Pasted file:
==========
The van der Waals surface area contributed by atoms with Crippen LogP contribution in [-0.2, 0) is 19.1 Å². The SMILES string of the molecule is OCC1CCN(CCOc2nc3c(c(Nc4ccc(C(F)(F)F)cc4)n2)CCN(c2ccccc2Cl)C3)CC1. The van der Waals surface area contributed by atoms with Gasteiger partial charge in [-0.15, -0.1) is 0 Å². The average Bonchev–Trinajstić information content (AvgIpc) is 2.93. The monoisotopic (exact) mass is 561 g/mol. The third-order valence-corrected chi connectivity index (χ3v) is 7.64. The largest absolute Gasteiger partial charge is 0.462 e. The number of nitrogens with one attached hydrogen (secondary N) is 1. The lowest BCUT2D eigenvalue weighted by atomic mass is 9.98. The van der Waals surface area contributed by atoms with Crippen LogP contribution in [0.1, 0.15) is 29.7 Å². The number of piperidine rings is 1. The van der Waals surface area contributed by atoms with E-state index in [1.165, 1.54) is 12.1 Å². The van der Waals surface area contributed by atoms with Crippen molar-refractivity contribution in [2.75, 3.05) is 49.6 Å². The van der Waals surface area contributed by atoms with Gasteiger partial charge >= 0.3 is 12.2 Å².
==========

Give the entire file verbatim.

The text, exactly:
The van der Waals surface area contributed by atoms with Crippen LogP contribution in [-0.2, 0) is 19.1 Å². The SMILES string of the molecule is OCC1CCN(CCOc2nc3c(c(Nc4ccc(C(F)(F)F)cc4)n2)CCN(c2ccccc2Cl)C3)CC1. The van der Waals surface area contributed by atoms with Gasteiger partial charge in [-0.15, -0.1) is 0 Å². The average Bonchev–Trinajstić information content (AvgIpc) is 2.93. The monoisotopic (exact) mass is 561 g/mol. The third-order valence-corrected chi connectivity index (χ3v) is 7.64. The largest absolute Gasteiger partial charge is 0.462 e. The number of nitrogens with one attached hydrogen (secondary N) is 1. The lowest BCUT2D eigenvalue weighted by atomic mass is 9.98. The van der Waals surface area contributed by atoms with Crippen LogP contribution in [0.1, 0.15) is 29.7 Å². The number of piperidine rings is 1. The van der Waals surface area contributed by atoms with E-state index in [1.165, 1.54) is 12.1 Å². The van der Waals surface area contributed by atoms with Crippen molar-refractivity contribution in [2.75, 3.05) is 49.6 Å². The van der Waals surface area contributed by atoms with Gasteiger partial charge >= 0.3 is 12.2 Å².